Then finance minister P Chidambaram’s letter of January 15, 2008, which is now being offered as evidence of concurrence, was written five days after the LoIs were awarded and refers to issues other than auction of entry fee for startup 2G spectrum. In Section 9 of his letter, Chidamabaram clarifies, “this note does not deal with the need, if any, to revise entry fee”.
In this context, the PM’s statement is puzzling. Moreover, this “agreed formula” between the ministries, which was sent to the PM in July, comes six months after 2G licences were awarded on January 10, 2007, which only confirms that there was no concurrence before the LoIs were awarded. Moreover, “spectrum charges” is not the relevant issue for the 2G scam. The foundation of the 2G spectrum scam is that the entry fee for startup spectrum should have been obtained through a transparent auction. This jargon of entry fee and spectrum charges can be confusing but the devil as always, lies in the detail. Spectrum charge is an additional recurring fee that is paid by operators for the entire duration of license.
All recent inquiries by government panels also contradict the PM’s claim. The Shivraj Patil One Man Committee (OMC), which was set up by telecom minister Kapil Sibal, clearly outlines in Section 2.71 of its report that the department of economic affairs had raised concerns about A Raja’s policies.
Then finance secretary (now RBI governor) D Subbarao had written to the DoT questioning the giving away of spectrum in 2008 at 2001 prices, and specifically added: “Moreover in view of the financial implications, the Ministry of Finance (MoF) should have been consulted in the matter before you had finalized the decision.”
On November 29, 2007, the DoT secretary responded to Subbarao’s letter, but that does not satisfy Patil regarding “concurrence” on the 2G entry fee pricing between MoF and DoT. Patil notes in Section 3.2(xviii): “A procedure was formulated by DoT to collect the same entry fee paid by fourth cellular operator for inducting new UASL operators from 2003 onwards. This had financial bearing and also involved pricing of spectrum. This decision was not only contrary to recommendations of TRAI but was also taken without concurrence by MoF as required by GoI (Transaction of Business) rules and also as per decision of the Cabinet dated 31-10-03.”
Additionally, the DoT in its affidavit of November 11, 2010, informed the Supreme Court in Section 93 that there was “no further reference or communication” between MoF and DoT on this matter after the exchange of letters between the two secretaries.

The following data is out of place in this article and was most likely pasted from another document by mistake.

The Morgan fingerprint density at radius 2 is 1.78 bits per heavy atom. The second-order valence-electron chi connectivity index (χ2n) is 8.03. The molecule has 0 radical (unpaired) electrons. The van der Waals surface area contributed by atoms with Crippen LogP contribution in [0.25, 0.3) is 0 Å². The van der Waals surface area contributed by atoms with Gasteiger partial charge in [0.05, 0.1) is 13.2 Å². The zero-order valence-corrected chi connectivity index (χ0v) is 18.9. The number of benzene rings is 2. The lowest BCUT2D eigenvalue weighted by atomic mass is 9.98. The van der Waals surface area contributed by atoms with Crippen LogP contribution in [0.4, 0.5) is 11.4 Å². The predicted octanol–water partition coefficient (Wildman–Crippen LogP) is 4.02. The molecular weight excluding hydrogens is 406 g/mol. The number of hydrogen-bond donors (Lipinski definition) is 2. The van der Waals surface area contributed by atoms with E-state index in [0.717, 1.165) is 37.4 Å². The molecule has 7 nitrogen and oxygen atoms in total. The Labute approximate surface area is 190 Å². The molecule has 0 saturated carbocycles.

The CAG’s report, released in November 2010, two years after the spectrum scam, additionally weakens the concurrence theory. It quotes MoF in Section 3.2.5: “In view of the directions of Union Cabinet (October 2003) and particularly in absence of requisite clarity in the recommendations of TRAI and decision of the Union Cabinet, in regard to the fixation of entry fees for new licensees, prudent principles of governance would have required DoT to engage in further inter-ministerial discussion particularly with MoF. The fact that this was not done despite repeated advices from the MoF does give scope of creation of doubt on the validity of the decision taken to fix the entry fee for new licenses at 2001 levels.”
Even when Subbarao recently deposed before the PAC, he made no admission of any concurrence between the two ministries.
It is now up to the JPC to unravel the truth by sifting through this maze of obfuscating material to propel the inquiry to its logical conclusion: recovery of lost revenue. The question is, does the JPC have the appropriate mix of neutral MPs with the expertise and patience to bring the perpetrators and beneficiaries of the scam (including some of their own) to book?
Business tycoon T Ananda Krishnan could face Indian investigations over his takeover of Chennai-based cellular company Aircel in 2006.
The report further stated that CBI was also investigating Ananda Krishnan’s satellite station Astro All Asia Networks’ (Astro) Rs830 crore investment in Sun Direct TV to see if it was linked with the Aircel buyover.